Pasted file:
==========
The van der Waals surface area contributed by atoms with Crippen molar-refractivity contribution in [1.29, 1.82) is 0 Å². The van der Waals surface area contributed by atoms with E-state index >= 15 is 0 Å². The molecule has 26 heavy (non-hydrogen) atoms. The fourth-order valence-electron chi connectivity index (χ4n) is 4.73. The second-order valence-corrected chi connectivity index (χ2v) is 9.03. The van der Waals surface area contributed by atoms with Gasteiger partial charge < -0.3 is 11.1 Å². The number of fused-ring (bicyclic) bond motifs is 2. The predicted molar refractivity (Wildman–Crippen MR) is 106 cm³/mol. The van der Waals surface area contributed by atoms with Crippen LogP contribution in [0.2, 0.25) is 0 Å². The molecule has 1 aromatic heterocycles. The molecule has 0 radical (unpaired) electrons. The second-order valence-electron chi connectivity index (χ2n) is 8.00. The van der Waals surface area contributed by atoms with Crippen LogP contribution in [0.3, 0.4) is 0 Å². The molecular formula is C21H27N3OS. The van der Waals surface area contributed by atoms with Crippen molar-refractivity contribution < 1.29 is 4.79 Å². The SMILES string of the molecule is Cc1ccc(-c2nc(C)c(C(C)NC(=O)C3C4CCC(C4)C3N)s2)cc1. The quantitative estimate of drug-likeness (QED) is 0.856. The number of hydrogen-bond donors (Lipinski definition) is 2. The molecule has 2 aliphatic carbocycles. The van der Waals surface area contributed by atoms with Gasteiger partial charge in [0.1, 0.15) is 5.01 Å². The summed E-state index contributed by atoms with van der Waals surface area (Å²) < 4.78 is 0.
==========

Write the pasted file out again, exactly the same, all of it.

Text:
The van der Waals surface area contributed by atoms with Crippen molar-refractivity contribution in [1.29, 1.82) is 0 Å². The van der Waals surface area contributed by atoms with E-state index >= 15 is 0 Å². The molecule has 26 heavy (non-hydrogen) atoms. The fourth-order valence-electron chi connectivity index (χ4n) is 4.73. The second-order valence-corrected chi connectivity index (χ2v) is 9.03. The van der Waals surface area contributed by atoms with Gasteiger partial charge < -0.3 is 11.1 Å². The number of fused-ring (bicyclic) bond motifs is 2. The predicted molar refractivity (Wildman–Crippen MR) is 106 cm³/mol. The van der Waals surface area contributed by atoms with Crippen LogP contribution in [0.2, 0.25) is 0 Å². The molecule has 1 aromatic heterocycles. The molecule has 0 radical (unpaired) electrons. The second-order valence-electron chi connectivity index (χ2n) is 8.00. The van der Waals surface area contributed by atoms with Crippen LogP contribution in [0.3, 0.4) is 0 Å². The molecular formula is C21H27N3OS. The van der Waals surface area contributed by atoms with Crippen molar-refractivity contribution < 1.29 is 4.79 Å². The SMILES string of the molecule is Cc1ccc(-c2nc(C)c(C(C)NC(=O)C3C4CCC(C4)C3N)s2)cc1. The quantitative estimate of drug-likeness (QED) is 0.856. The number of hydrogen-bond donors (Lipinski definition) is 2. The molecule has 2 aliphatic carbocycles. The van der Waals surface area contributed by atoms with Gasteiger partial charge in [0.1, 0.15) is 5.01 Å². The summed E-state index contributed by atoms with van der Waals surface area (Å²) < 4.78 is 0.